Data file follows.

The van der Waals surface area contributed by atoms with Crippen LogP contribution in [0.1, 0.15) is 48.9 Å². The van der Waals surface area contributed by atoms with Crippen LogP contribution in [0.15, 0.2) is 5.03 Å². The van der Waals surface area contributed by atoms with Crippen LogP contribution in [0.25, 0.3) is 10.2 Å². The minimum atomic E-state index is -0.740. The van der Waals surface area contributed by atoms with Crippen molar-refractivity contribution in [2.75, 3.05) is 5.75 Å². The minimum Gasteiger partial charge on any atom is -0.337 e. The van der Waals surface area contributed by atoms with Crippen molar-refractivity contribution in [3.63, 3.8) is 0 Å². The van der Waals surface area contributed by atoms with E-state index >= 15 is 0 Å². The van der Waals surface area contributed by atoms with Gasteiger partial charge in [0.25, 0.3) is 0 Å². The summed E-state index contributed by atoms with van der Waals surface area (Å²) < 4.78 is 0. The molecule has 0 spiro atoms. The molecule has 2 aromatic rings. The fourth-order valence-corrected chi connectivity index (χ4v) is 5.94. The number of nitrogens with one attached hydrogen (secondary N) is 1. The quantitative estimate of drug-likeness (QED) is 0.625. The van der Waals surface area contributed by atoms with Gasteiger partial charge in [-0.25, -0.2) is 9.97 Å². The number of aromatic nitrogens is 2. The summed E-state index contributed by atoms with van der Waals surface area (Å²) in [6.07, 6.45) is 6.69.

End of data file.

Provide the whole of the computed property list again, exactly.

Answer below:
The van der Waals surface area contributed by atoms with Crippen LogP contribution in [0.1, 0.15) is 48.9 Å². The van der Waals surface area contributed by atoms with Crippen LogP contribution in [0.15, 0.2) is 5.03 Å². The van der Waals surface area contributed by atoms with Crippen LogP contribution in [0.25, 0.3) is 10.2 Å². The minimum atomic E-state index is -0.740. The van der Waals surface area contributed by atoms with Crippen molar-refractivity contribution in [2.75, 3.05) is 5.75 Å². The minimum Gasteiger partial charge on any atom is -0.337 e. The van der Waals surface area contributed by atoms with Crippen molar-refractivity contribution in [3.63, 3.8) is 0 Å². The van der Waals surface area contributed by atoms with E-state index >= 15 is 0 Å². The van der Waals surface area contributed by atoms with Gasteiger partial charge in [0.25, 0.3) is 0 Å². The summed E-state index contributed by atoms with van der Waals surface area (Å²) < 4.78 is 0. The molecule has 0 spiro atoms. The molecule has 2 aromatic rings. The fourth-order valence-corrected chi connectivity index (χ4v) is 5.94. The number of nitrogens with one attached hydrogen (secondary N) is 1. The quantitative estimate of drug-likeness (QED) is 0.625. The van der Waals surface area contributed by atoms with Gasteiger partial charge in [-0.25, -0.2) is 9.97 Å². The number of aromatic nitrogens is 2. The summed E-state index contributed by atoms with van der Waals surface area (Å²) in [6.07, 6.45) is 6.69.